Nearly 92% of banks in Latin America are likely to begin offering mobile banking services by the end of this year, according to a study from Latinia Intelligentia. The rugged terrain of the Andean countries, floating populations and an increased concern about safer financial transactions are the factors pushing people to embrace mobile banking.
In the last two years, mobile banking services grew an average 22% in the region. Today 9 out of 10 banks are equipped to provide such services, the report said.
2014 has brought a marked change in mobile banking businesses in Latin America, with more and more financial services firms adopting cutting edge IT technology to streamline their operations.
Beyond providing the ability to process remittances, these services also offer customers the ability to control their financial lives better, and increase their access to formal financial services. For example, loan disbursement and collection is facilitated through mobile money, without a client needing to walk into a bank branch.
With mobile phones becoming ubiquitous, financial services have found out an easy way to stay connected with their consumers. According to the report, SMS banking grew at about 25% in the last year.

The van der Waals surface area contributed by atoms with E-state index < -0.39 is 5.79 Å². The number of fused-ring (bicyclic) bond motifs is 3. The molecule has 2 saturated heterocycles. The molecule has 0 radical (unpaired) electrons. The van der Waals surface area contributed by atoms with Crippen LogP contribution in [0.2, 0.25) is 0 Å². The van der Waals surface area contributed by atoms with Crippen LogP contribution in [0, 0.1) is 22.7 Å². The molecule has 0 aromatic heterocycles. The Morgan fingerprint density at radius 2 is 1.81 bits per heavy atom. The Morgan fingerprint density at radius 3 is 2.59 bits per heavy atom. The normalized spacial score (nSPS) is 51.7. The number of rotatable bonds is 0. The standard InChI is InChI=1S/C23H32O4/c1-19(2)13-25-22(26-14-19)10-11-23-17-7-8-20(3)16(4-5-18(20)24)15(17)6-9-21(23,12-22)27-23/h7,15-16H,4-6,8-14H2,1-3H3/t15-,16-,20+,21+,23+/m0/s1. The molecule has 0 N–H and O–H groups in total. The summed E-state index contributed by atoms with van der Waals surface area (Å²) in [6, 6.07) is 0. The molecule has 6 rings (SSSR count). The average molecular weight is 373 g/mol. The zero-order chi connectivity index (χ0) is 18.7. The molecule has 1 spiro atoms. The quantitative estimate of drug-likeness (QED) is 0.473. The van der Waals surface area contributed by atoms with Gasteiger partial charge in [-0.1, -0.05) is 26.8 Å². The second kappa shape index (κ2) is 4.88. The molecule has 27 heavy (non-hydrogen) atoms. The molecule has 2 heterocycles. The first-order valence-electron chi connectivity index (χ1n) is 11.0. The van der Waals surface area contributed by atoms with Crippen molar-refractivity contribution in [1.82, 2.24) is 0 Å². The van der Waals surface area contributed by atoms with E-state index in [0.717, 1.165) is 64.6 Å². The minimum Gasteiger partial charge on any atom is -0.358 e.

In Mexico, the report says, the advent of new apps appears to have prompted banks to go mobile. Latinia noted that up to 14 new banks have taken steps to launch better mobile banking services in the country.
Mobile banking is gaining traction in several major economies such as Brazil. In Central America, according to the report, Costa Rica appears to be ahead of all else in adopting mobile banking technologies.
Other Central American countries such as El Salvador and Honduras also have several banks offering mobile banking services, the report noted.
A recent statement from GSM Association of mobile operators stated that mobile money services in Paraguay have already multiplied ten-fold the number of retail touch points with the financial system.